Isometric exercises are often called “static” exercises. When you perform an isometric exercise, you place your muscles under just enough tension that they are bearing a lot of pressure, but not enough to move your body.

If this sounds a bit complicated, worry not. Isometric exercises are simple and effective ways to improve your overall muscle strength and endurance that often require no equipment.

An excellent example of an isometric exercise is a plank. Unlike a pushup, which involves repeatedly flexing and extending your pectorals, deltoids, and triceps, planks keep you in one position. So, in a plank, you’re placing strain on your abdominal muscles and keeping them in a contracted position.

Advantages And Disadvantages Of Isometric Exercises

Isometric exercises are prevalent because of their simplicity. But, every exercise has its advantages and disadvantages. Here are some of the benefits and drawbacks to isometric exercises:


  • Gentle on your joints, which is suitable for people with arthritis or previous injuries
  • Can help improve muscle tone
  • Requires less time per set when compared to isotonic exercises
  • May improve cholesterol levels
  • Can be used for injury rehabilitation
  • Increases overall bone density
  • May improve digestion
  • Requires minimal equipment
  • Strengthens joints and improves joint flexibility
  • Can help you overcome muscle imbalances
  • Strengthens smaller muscles that often go underdeveloped
  • Some isometric exercises can be done in a seated or prone position, which is ideal for older folks looking to stay in shape


  • Only allows for strength gains within a specific range of motion
  • Can cause an increase in blood pressure for people who already have hypertension
  • Does not generate a lot of blood flow throughout the muscles, which limits gains in overall muscular endurance
  • Provides limited strength gains when compared to isotonic exercises because of the lack of muscle lengthening

Examples of Isometric Exercises

Isometric exercises are commonly added to workout routines to train smaller muscle groups that are often ignored by isotonic exercises. Here are some isometric exercise examples:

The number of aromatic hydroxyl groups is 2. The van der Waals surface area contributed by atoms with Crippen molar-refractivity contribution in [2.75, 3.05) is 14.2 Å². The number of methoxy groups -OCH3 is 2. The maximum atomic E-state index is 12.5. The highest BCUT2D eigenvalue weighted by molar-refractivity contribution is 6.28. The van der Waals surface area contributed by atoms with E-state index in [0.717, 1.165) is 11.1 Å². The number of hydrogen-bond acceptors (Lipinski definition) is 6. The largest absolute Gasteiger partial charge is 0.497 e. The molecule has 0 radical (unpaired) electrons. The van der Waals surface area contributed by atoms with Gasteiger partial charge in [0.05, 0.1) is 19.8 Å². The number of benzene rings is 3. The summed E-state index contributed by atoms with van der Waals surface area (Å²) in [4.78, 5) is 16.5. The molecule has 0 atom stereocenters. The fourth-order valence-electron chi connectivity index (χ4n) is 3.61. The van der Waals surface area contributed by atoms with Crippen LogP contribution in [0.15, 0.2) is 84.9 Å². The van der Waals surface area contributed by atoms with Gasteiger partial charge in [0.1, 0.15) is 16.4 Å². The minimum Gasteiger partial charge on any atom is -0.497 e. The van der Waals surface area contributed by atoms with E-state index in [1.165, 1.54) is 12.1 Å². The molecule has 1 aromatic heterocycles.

• Planks
  • Wall sits
  • Glute bridges
  • Overhead hold
  • Static lunges
  • Squat holds
  • Side planks

There are considerably fewer isometric exercises when compared to the overall list of isotonic alternatives because there are only so many positions that you can hold your body in. However, you can always create an isometric exercise by holding a dumbbell, kettlebell, medicine ball, or barbell in a specific position for 20-30 seconds.

Should I Do Isotonic Or Isometric Exercises?

When planning your workouts, it’s important to remember that you don’t have to choose between isotonic and isometric exercises. It’s generally best to incorporate a mix of both into your training regimen.

For the most part, isometric exercises on their own are not enough to build a substantial amount of muscular strength. Additionally, isometric exercises won’t result in a lot of muscular endurance.

Isotonic exercises, however, often neglect our smaller stabilizer muscles, which are essential to increasing our balance and reducing our chances of injury. So, it’s best to include both types of exercises in your daily workouts.

Try to do at least one isometric exercise on each of your training days. For example, if you’re planning your leg day, consider doing a set of wall sits as a warm-up for your squats. Or, you can also introduce planks into your core workouts.

By including the right mix of both isotonic and isometric exercises in your training, you can help ensure that all of your muscles are getting the workout that they need.